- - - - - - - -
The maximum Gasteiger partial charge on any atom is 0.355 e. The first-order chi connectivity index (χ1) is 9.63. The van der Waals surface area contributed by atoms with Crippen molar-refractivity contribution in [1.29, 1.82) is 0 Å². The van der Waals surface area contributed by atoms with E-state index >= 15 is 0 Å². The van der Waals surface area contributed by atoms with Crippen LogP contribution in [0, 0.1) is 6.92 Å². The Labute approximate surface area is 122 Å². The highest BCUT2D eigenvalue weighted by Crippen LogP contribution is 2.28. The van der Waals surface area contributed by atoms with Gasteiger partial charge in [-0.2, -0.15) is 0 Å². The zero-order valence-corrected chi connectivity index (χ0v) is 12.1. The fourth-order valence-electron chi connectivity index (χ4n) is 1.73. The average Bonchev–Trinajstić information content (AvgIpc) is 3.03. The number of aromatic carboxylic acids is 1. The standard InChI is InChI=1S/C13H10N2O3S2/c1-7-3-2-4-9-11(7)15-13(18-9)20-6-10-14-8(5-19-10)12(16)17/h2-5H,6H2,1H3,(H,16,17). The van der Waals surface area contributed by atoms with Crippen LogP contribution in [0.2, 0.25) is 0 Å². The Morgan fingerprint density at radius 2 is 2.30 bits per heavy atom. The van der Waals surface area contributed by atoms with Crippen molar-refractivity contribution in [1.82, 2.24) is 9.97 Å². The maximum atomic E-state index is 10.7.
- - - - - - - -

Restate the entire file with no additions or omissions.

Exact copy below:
The maximum Gasteiger partial charge on any atom is 0.355 e. The first-order chi connectivity index (χ1) is 9.63. The van der Waals surface area contributed by atoms with Crippen molar-refractivity contribution in [1.29, 1.82) is 0 Å². The van der Waals surface area contributed by atoms with E-state index >= 15 is 0 Å². The van der Waals surface area contributed by atoms with Crippen LogP contribution in [0, 0.1) is 6.92 Å². The Labute approximate surface area is 122 Å². The highest BCUT2D eigenvalue weighted by Crippen LogP contribution is 2.28. The van der Waals surface area contributed by atoms with Gasteiger partial charge in [-0.2, -0.15) is 0 Å². The zero-order valence-corrected chi connectivity index (χ0v) is 12.1. The fourth-order valence-electron chi connectivity index (χ4n) is 1.73. The average Bonchev–Trinajstić information content (AvgIpc) is 3.03. The number of aromatic carboxylic acids is 1. The standard InChI is InChI=1S/C13H10N2O3S2/c1-7-3-2-4-9-11(7)15-13(18-9)20-6-10-14-8(5-19-10)12(16)17/h2-5H,6H2,1H3,(H,16,17). The van der Waals surface area contributed by atoms with Crippen LogP contribution in [0.2, 0.25) is 0 Å². The Morgan fingerprint density at radius 2 is 2.30 bits per heavy atom. The van der Waals surface area contributed by atoms with Crippen molar-refractivity contribution in [1.82, 2.24) is 9.97 Å². The maximum atomic E-state index is 10.7.